The New Jersey pension system is underfunded by tens of billions of dollars. Previous administrations–both Democratic and Republican–with the consent of the Legislature did not fulfill their fiduciary obligation to adequately fund the retirement benefits of state workers and public school teachers. Pension reform is on the way. There is no other choice for the Christie administration and the Legislature; they have to reduce pension benefits for new hires (raise the retirement age to 65, for example), make adjustments in current benefits (increase the retirement age over the next ten years) and make the appropriate contributions to shore up the pension system (reduce spending in parts of the state budget in order to contribute to the pension system).
New Jersey is in this mess because past administrations and legislatures did not fund the state pension system. For their misfeasance, Governor Christie should end the pensions for all state legislators and previous governors. He should send a clear message: If you screw up, there are consequences. Would this be legal? In New Jersey the “rule of law” has been trashed by the Supreme Court for decades. Governor Christie, just do it.
At the county and municipal levels, elected officials should not have pensions. Virtually all these positions are part time, which means they probably have a full-time job or career. They should rely on their primary livelihood for their pensions. The public sector gravy train must stop, and now is the time to roll back the cost of government. Taxpayers need a break.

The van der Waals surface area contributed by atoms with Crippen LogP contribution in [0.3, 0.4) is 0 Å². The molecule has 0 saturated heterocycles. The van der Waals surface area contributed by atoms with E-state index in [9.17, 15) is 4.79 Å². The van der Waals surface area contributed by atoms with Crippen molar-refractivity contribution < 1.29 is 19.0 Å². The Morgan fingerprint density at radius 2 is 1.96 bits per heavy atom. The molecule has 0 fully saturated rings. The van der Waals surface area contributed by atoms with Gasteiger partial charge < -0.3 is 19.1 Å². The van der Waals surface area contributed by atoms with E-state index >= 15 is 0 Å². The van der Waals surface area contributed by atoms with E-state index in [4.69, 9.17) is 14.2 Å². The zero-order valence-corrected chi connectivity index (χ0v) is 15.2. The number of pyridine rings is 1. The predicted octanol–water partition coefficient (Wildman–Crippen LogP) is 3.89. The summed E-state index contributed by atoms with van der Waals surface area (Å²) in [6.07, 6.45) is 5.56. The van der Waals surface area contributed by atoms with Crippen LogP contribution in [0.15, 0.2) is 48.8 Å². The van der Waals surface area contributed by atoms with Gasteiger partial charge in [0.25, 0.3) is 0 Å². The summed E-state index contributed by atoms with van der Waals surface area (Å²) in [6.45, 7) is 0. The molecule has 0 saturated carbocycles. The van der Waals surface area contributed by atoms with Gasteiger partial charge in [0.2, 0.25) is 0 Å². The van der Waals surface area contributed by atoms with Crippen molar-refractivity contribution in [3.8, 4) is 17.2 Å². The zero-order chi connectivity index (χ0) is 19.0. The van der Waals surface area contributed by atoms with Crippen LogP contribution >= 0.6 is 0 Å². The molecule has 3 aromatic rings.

As far as school funding is concerned, the governor’ should announce unequivocally: the income tax has been a total failure in holding down property taxes. The income tax should be abolished, and local resources should be used to pay for the cost of local schools.
The best “reform” would be to end school property taxes and replace them with tuition, fees, and grants. This would put the cost of education squarely on the shoulders of parents who have children in local government schools. Then we will see more efficient schools. Consuemers demand efficiency, and the best way to make schools both efficent and accountable is for parents to have a greater stake in the cost of education.
Parents who send their children to religious schools, independent schools or home school should not have to pay for the education of other children. And seniors, childless couples and singles would also no longer have to pay for the education of other children. School property taxes for these groups would be zero.
Justice demands that people pay for what they “consume,” and not be forced to pay for services they do not consume. The new funding “formula” can be phased in over five to ten years. But it should begin for the next fiscal year, say with a ten percent tuition charge in all local schools.
What about the Abbott school districts? As Governor Christie said on CNBC this morning, “hard choices” have to be made. Local schools should be the responsibility of local officials, teachers, administrators and parents. The position of school superintendent and allied staff should be abolished and teachers, principals and administrators should be held accountable by parents.
The tax, spend and borrow paradigm is kaput. It is time that New Jersey and the rest of the nation implement sound financial and management practices. That means abolishing ending collectivism at all levels of society and embracing free enterprise once again so prosperity can be shared by everyone.